ATLANTIC CITY, N.J. — Thanksgiving is still a month away, but the exhibitors gathered at the 13th annual ShowEast convention are already counting their blessings.
National Assn. of Theatre Owners president Bill Kartozian set the tone Wednesday morning by telling exhibs that they have plenty to be thankful for this year.
“The number of domestic theatrical admissions will be the highest in 40 years,” Kartozian told more than 1,000 industryites assembled in the Trump Taj Mahal’s Xanadu Theater.
“Our partners in production and distribution now recognize that their movies can do business 365 days a year. The investment companies recognize our value. The best is yet to come.”
Kartozian said the days of reminiscing about the grand movie palaces of yesteryear are over because there have “never been palatial palaces like today’s theaters.”
In his upbeat presentation, Kartozian acknowledged that the consolidation sweeping the exhibition industry will result in “new economics that create legitimate concerns.” However, he encouraged theater operators to take a long view.
In past years, Kartozian has used his annual state-of-the- industry speech to take the studios to task on such issues as the narrowing window between a film’s theatrical debut and its release to homevideo. This year, Kartozian had no complaints about the way Hollywood is treating exhibitors.
In fact, he complimented Warner Bros. and its head of distribution Barry Reardon for pioneering a new reel system that saves exhibs time and money. New Line, also owned by Time Warner Inc., will be the next distributor to adopt the labor-saving reel, Kartozian said.
The only negative remarks in Kartozian’s speech were reserved for lawmakers at both the state and national level who threaten to reduce profits by implementing admissions taxes and raising the minimum wage.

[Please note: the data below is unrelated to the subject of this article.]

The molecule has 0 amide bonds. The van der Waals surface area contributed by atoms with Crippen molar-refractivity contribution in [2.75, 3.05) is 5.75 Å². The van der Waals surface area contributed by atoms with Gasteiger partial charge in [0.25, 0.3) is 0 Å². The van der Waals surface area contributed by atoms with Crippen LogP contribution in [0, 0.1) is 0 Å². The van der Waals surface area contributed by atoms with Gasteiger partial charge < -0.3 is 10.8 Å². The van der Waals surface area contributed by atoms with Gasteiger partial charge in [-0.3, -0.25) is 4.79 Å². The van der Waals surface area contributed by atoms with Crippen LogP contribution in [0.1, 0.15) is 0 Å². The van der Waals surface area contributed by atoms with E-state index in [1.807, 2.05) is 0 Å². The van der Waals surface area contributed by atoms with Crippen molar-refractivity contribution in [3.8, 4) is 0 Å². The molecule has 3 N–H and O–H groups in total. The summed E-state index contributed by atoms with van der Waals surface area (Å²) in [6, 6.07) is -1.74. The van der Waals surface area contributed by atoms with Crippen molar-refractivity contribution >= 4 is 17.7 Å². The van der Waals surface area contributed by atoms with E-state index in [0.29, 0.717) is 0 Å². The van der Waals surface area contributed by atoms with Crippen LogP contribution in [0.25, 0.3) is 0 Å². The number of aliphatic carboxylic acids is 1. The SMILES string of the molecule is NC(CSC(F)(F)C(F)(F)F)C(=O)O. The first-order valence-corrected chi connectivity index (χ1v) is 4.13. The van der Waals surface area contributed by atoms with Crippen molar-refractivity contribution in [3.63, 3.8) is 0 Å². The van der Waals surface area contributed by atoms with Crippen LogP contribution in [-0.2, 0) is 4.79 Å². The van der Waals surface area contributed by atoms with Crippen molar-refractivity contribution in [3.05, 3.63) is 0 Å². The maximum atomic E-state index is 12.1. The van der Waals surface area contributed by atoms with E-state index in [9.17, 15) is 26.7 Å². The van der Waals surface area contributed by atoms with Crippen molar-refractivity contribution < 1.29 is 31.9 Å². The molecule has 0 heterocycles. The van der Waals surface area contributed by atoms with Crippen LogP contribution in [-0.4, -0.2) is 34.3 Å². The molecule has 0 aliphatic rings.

This year’s ShowEast has seen the emergence of Miramax Films as a major supporter of the convention, a role long played by New Line Cinema, which is screening three films this year.
Last year, Miramax held a late-night screening of Wes Craven’s “Scream,” which was released by its Dimension genre label. This year, Craven was honored with a ShowEast lifetime achievement award during a luncheon sponsored by Miramax. Presenting the award to Craven was newly promoted Dimension president Cary Granat, who told exhibs that “Scream” is about to become a trilogy.
The waiters and waitresses at the lunch wore “Scream 2” T-shirts and attendees were given baseball caps emblazoned with the logo of the film, which Dimension plans to release on 3,000 screens Dec. 12.
In case there aren’t that many screens available, Miramax exec veepee of distribution Neil Blatt joked that he has a construction crew standing by to help him meet the ambitious goal set by Miramax co-chairman Bob Weinstein.
The lunch followed a rough cut of Miramax’s “Good Will Hunting,” starring Robin Williams, Matt Damon and Minnie Driver. Exhibs reacted enthusiastically to the pic about a troubled genius that was directed by Gus Van Sant from a script by Damon and Ben Affleck.
There was also praise for Warner Bros.’ Bill Murray starrer “The Man Who Knew Too Little” from helmer Jon Amiel and MGM’s “Deceiver” from the Pate brothers.